By Art Farstad
February is a presidential month for historically minded Americans. And rightly so. Our first and truly great president, George Washington, was born in February (Feb. 11, 1732, “Old Style” calendar, Feb. 22 “New Style”). So too was Abraham Lincoln, perhaps our greatest and most beloved president of all (Feb. 12, 1809). Their respective birthdays have been holidays in most states–or at least one of them was. Now it’s “Presidents Day”–and it’s supposed to include all of the presidents.
The office of President of the United States has become a very powerful one. People are influenced (no matter how much they may complain and deny it) by what these men—some great, some weak, and some mediocre—say and do.
The Grace Evangelical Society is interested in God’s Word—its teachings, and its application to everyday life. A very large percentage of U.S. presidents, whether definitely known to be believers or not, have said and written some very worthwhile things about our favorite Book.
I have chosen remarks on the Bible from a handful of presidents during the three centuries in which there have been presidents of the United States.
The first president, George Washington, in office from 1789 through 1797, said, “Above all, the pure and benign light of Revelation has had a meliorating influence on mankind, and increased the blessings of society.”
John Quincy Adams, president from 1825 to 1829, said, “The first and almost the only book deserving of universal attention is the Bible. I speak as a man of the world… and I say to you, ‘Search the Scriptures.’” Upon hearing a man defaming God’s Word, Andrew Jackson, president from 1829 to 1837, rebuked him with the following well-chosen words: “Sir, that Book is the Rock on which our Republic rests!” Abraham Lincoln, president from 1861 to 1865, had devout Christian parents but apparently didn’t become a believer till the darkest days of the Civil War. As a boy he read the Bible so much that his style was ever after heavily influenced by the King James Version. The following quotation is no doubt from the period before he found his faith: “I am profitably engaged in reading the Bible. Take all of this book upon reason that you can and the balance by faith, and you will live and die a better man.” Ulysses S. Grant was a man of integrity. As he was dying of cancer he wrote his memoirs, not for prestige, but so as not to leave his family in debt. He finished in time; the royalties saved the family from financial ruin. Grant, who was president from 1869 to 1877, wrote: “Hold fast to the Bible as the sheet anchor of your liberties; write its precepts on your hearts and practice them in your lives. To the influence of this book we are indebted for the progress made, and to this we must look as our guide in the future.”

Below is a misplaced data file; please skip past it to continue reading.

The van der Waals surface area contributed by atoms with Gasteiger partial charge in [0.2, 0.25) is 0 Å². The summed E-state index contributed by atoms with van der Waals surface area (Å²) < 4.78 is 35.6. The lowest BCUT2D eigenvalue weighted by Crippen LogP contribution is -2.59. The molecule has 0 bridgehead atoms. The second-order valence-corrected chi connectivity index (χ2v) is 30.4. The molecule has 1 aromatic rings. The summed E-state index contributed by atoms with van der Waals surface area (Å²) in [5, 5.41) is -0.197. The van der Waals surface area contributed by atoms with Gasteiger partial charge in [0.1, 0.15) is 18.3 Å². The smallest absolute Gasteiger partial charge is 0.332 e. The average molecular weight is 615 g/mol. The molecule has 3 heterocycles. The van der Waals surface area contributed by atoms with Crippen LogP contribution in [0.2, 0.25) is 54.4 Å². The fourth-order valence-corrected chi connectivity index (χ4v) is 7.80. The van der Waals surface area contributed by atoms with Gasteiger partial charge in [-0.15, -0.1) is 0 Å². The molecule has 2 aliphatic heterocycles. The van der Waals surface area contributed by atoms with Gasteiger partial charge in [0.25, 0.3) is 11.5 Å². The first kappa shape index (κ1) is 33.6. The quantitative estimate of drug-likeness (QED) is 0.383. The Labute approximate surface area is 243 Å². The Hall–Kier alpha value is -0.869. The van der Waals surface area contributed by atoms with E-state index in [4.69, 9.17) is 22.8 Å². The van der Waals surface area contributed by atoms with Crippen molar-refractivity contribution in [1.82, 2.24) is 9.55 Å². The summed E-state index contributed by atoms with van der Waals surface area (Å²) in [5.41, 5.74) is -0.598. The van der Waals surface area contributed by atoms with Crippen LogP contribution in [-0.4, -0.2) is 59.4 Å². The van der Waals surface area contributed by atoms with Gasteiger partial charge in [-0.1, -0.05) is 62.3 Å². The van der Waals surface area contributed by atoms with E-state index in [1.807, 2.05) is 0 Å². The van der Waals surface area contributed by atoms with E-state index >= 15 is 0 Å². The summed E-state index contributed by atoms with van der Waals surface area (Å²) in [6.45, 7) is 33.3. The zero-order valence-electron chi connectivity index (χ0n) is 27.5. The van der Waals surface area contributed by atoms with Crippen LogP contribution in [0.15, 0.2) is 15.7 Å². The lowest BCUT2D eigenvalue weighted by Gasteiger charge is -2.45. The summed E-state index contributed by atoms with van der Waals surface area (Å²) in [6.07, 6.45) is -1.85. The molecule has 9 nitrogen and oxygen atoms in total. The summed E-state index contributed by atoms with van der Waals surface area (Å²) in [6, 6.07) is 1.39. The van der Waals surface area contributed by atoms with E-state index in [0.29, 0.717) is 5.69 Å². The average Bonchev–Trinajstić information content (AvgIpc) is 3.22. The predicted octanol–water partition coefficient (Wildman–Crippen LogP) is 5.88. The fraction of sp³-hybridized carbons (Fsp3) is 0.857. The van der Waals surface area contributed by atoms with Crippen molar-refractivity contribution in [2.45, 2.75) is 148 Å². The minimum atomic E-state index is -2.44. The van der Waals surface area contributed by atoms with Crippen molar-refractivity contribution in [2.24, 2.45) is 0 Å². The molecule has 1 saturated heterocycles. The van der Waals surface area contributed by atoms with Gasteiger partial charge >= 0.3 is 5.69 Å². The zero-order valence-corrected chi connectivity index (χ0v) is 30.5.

President William McKinley, president from 1897 to 1901, was a genuine believer in Christ. His words are sorely needed by our currently Biblically illiterate, “Christian-bashing” culture: “The more profoundly we study this Book and the more closely we observe its divine precepts, the better citizens we will become and the higher will be our destiny as a nation.” Theodore Roosevelt, president from 1901 to 1909, said, “Almost every man who by his lifework added to the sum of human achievement of which the race is proud, of which our people are proud, almost every such man has based his life-work largely upon the teachings of the Bible.” It was Herbert Hoover’s misfortune to be presiding over the nation when the great stock market crash took place, though he was not responsible for it. Hoover, during his presidency from 1929 to 1933, did much to help the world’s needy between the World Wars. He said, “Whether it be of the law, business, morals, or that vision which leads the imagination in the creation of constructive enterprises for the happiness of mankind, he who looks for guidance in any of these things may look inside its covers and find illumination.” We have read just a few presidential quotations—powerful men speaking of the powerful Book. If we had more space the list could be augmented at least fourfold.
Since our newsletter has British Commonwealth readers as well as U.S., let’s have a royal quotation for our Canadian and other Commonwealth friends:
King George V, who ruled from 1910 to 1936, said words that are greatly needed in the British world today: “It is my confident hope that my subjects may never cease to cherish their noble inheritance in the English Bible, which, in a secular sense, is the first of national treasures and is, in its spiritual significance, the most valuable thing that this world affords.”
Having dealt with men of power sufficiently, I would like to close with a few lines from one of North America’s finest men of poetry:
We search the world for truth, we cull
The good, the pure, the beautiful,
From graven stone and written scroll,
From the old flower-fields of the soul,
And, weary seekers for the best,
We come back laden from our quest,
To find that all the sages said
Is in the Book our mothers read.
—John Greenleaf Whittier (1807-92).
Art Farstad earned a Master of Theology in Old Testament and a Doctor of Theology in New Testament from Dallas Theological Seminary, where he also taught Greek for five years. He was the editor of the New King James Version, the New Scofield Study Bible, and the Journal of the Grace Evangelical Society. He passed in 1998.
1 This article originally appeared in the February 1992 issue of The Grace Evangelical Society News, a four-page newsletter.